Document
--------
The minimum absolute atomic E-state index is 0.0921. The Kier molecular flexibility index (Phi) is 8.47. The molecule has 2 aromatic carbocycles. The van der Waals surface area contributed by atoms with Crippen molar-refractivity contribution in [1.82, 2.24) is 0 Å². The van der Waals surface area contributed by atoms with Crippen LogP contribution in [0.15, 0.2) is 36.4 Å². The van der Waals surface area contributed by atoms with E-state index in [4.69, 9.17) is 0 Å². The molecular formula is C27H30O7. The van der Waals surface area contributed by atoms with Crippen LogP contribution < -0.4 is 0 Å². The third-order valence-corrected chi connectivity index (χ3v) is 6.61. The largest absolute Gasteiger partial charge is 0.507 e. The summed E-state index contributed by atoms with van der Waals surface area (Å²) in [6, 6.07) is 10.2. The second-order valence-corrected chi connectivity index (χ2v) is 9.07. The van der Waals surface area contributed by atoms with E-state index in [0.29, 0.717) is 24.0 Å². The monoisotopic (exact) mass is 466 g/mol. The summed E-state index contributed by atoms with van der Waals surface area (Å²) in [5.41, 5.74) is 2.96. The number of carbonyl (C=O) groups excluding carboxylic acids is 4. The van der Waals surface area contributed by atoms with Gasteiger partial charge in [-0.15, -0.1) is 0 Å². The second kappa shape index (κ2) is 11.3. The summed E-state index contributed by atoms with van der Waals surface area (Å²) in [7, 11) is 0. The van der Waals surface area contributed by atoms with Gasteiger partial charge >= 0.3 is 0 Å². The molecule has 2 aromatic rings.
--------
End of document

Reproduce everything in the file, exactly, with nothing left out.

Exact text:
The minimum absolute atomic E-state index is 0.0921. The Kier molecular flexibility index (Phi) is 8.47. The molecule has 2 aromatic carbocycles. The van der Waals surface area contributed by atoms with Crippen molar-refractivity contribution in [1.82, 2.24) is 0 Å². The van der Waals surface area contributed by atoms with Crippen LogP contribution in [0.15, 0.2) is 36.4 Å². The van der Waals surface area contributed by atoms with E-state index in [4.69, 9.17) is 0 Å². The molecular formula is C27H30O7. The van der Waals surface area contributed by atoms with Crippen LogP contribution < -0.4 is 0 Å². The third-order valence-corrected chi connectivity index (χ3v) is 6.61. The largest absolute Gasteiger partial charge is 0.507 e. The summed E-state index contributed by atoms with van der Waals surface area (Å²) in [6, 6.07) is 10.2. The second-order valence-corrected chi connectivity index (χ2v) is 9.07. The van der Waals surface area contributed by atoms with E-state index in [0.29, 0.717) is 24.0 Å². The monoisotopic (exact) mass is 466 g/mol. The summed E-state index contributed by atoms with van der Waals surface area (Å²) in [5.41, 5.74) is 2.96. The number of carbonyl (C=O) groups excluding carboxylic acids is 4. The van der Waals surface area contributed by atoms with Gasteiger partial charge in [-0.15, -0.1) is 0 Å². The second kappa shape index (κ2) is 11.3. The summed E-state index contributed by atoms with van der Waals surface area (Å²) in [7, 11) is 0. The van der Waals surface area contributed by atoms with Gasteiger partial charge >= 0.3 is 0 Å². The molecule has 2 aromatic rings.